Tokyo Jungle Review: A Story of a Man and His Dog (Without the Man)

What happens to man’s best friend when man doesn’t exist? That’s the big question established in the refreshingly original premise of Tokyo Jungle, a game which sees the human race extinct, domesticated pets running feral and ferocious zoo animals ruling the streets of Tokyo, all facing a savage battle for survival.

Platforms: PS3
Publisher: Sony Computer Entertainment
Developer: SCE Japan Studio, PlayStation C.A.M.P.
Genre: Animal Survival Breed ‘em Up
Release Date: September 25, 2012
ESRB Rating: Teen

After a minimalist introduction, the game opens with a tutorial that sees you controlling a Pomeranian through the basic principles of stealth, hunting and combat. The ideas are nothing too complex; tall grass provides stealth cover from enemies much like the cardboard boxes and lockers of the Metal Gear games, hunting requires you to stalk unsuspecting prey before launching a surprise attack for carnivores (or simply eating plants for herbivores) while combat links a series of paw swipes, head butts or hoof kicks and dodges to fend off would-be predators. It’s a simple premise, but in all fairness, an effective one too and a bit of skill mixed with good timing can see a small dog take on a gang of wild pigs with ease. Above all else the tutorial is a soundboard for Tokyo Jungle’s essential mantra: Kill, Eat and Mate and that last one, just like real life, can pose the biggest challenge of all.

You see, the problem with most animals is their relatively short lifespan. Domesticated pets last little longer than fifteen years with wild animals kicking the proverbial bucket at twenty. Since time seems to flow rapidly within the confines of Tokyo Jungle there is a constant need to mate and breed a new generation before the current one dies a sudden and often rather brutal death. Alas it’s not just a case of humping the nearest female species in the bushes. First you have to mark your territory by capturing (read: peeing on) specific locations around the map. Second, eating enough food to increase your rank. The more calories consumed the higher you progress (from Rookie to Veteran to Boss) with each rank corresponding to a different standard of partner (desperate, average, or prime) available for mating with. Oh yes, in the world of Tokyo Jungle, the fatties get all the fun!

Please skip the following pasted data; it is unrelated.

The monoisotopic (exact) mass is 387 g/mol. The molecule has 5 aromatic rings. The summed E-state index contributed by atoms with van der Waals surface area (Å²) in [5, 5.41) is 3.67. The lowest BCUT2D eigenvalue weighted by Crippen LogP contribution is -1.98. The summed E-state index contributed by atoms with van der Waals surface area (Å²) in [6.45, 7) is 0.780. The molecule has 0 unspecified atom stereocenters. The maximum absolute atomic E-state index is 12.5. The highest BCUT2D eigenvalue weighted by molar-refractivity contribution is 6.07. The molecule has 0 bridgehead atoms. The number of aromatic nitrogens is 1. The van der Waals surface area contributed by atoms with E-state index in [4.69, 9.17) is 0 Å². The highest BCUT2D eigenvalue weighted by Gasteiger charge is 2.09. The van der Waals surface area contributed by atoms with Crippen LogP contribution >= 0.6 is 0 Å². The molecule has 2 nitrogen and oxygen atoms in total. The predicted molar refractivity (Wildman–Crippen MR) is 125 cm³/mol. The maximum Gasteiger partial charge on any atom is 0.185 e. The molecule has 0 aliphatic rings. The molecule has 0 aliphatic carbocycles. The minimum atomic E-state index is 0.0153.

Desperate partners will often give you fleas (there is some social commentary buried in here somewhere), and the average ones will simply be just that so ideally you’ll want to aim for prime as mating with these ladies not only increases your litter count (which act as extra lives, switching to a new animal as soon as the current one dies) but also bestows upon them higher attributes inherited from your good self. This generational development concept also masks an upgrade system that carries between games so with good breeding your initially weak pooch will become a strong hunter available for future playthroughs.

Stats can also be improved through decennial challenges; during the first ten years you may be asked to mark a certain number of territories or consume so much food, but as time progresses you’ll soon be tasked with exploring new areas or defeating the occasional “boss” animal. Successfully completing each one nets you with some increase to your life points, hunger levels or stamina and its here where you’ll want to mate to ensure that little junior inherits some of your bonuses. In addition, completing challenges will also net you credits, which in turn can be used to unlock further animal species to play around with. Tokyo Jungle starts off with nothing more than a dog and deer, but in due time you’ll soon be able to unlock anything from chickens, pigs, rabbits, and cows to lions, crocodiles, bears, and even dinosaurs! Not counting the DLC animals or different breeds of each species there are over fifty varieties of critter offered with some very big surprises in store further down the list.